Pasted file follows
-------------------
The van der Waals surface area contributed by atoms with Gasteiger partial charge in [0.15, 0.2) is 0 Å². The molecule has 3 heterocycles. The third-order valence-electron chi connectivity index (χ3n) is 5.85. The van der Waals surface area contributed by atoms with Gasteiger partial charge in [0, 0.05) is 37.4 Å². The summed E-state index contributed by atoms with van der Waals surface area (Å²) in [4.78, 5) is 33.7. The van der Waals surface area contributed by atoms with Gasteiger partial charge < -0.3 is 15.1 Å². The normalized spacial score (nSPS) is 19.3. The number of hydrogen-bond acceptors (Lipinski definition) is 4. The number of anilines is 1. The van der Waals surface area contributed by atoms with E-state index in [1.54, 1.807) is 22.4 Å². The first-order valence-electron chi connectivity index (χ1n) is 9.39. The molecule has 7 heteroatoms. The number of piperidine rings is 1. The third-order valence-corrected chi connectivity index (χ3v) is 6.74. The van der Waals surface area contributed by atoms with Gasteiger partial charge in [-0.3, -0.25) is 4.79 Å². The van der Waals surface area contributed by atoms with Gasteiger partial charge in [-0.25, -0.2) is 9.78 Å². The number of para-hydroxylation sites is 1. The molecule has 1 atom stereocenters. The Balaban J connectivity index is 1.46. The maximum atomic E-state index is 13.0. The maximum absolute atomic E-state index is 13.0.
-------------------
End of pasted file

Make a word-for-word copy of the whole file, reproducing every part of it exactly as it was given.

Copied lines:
The van der Waals surface area contributed by atoms with Gasteiger partial charge in [0.15, 0.2) is 0 Å². The molecule has 3 heterocycles. The third-order valence-electron chi connectivity index (χ3n) is 5.85. The van der Waals surface area contributed by atoms with Gasteiger partial charge in [0, 0.05) is 37.4 Å². The summed E-state index contributed by atoms with van der Waals surface area (Å²) in [4.78, 5) is 33.7. The van der Waals surface area contributed by atoms with Gasteiger partial charge < -0.3 is 15.1 Å². The normalized spacial score (nSPS) is 19.3. The number of hydrogen-bond acceptors (Lipinski definition) is 4. The number of anilines is 1. The van der Waals surface area contributed by atoms with E-state index in [1.54, 1.807) is 22.4 Å². The first-order valence-electron chi connectivity index (χ1n) is 9.39. The molecule has 7 heteroatoms. The number of piperidine rings is 1. The third-order valence-corrected chi connectivity index (χ3v) is 6.74. The van der Waals surface area contributed by atoms with Gasteiger partial charge in [-0.3, -0.25) is 4.79 Å². The van der Waals surface area contributed by atoms with Gasteiger partial charge in [-0.25, -0.2) is 9.78 Å². The number of para-hydroxylation sites is 1. The molecule has 1 atom stereocenters. The Balaban J connectivity index is 1.46. The maximum atomic E-state index is 13.0. The maximum absolute atomic E-state index is 13.0.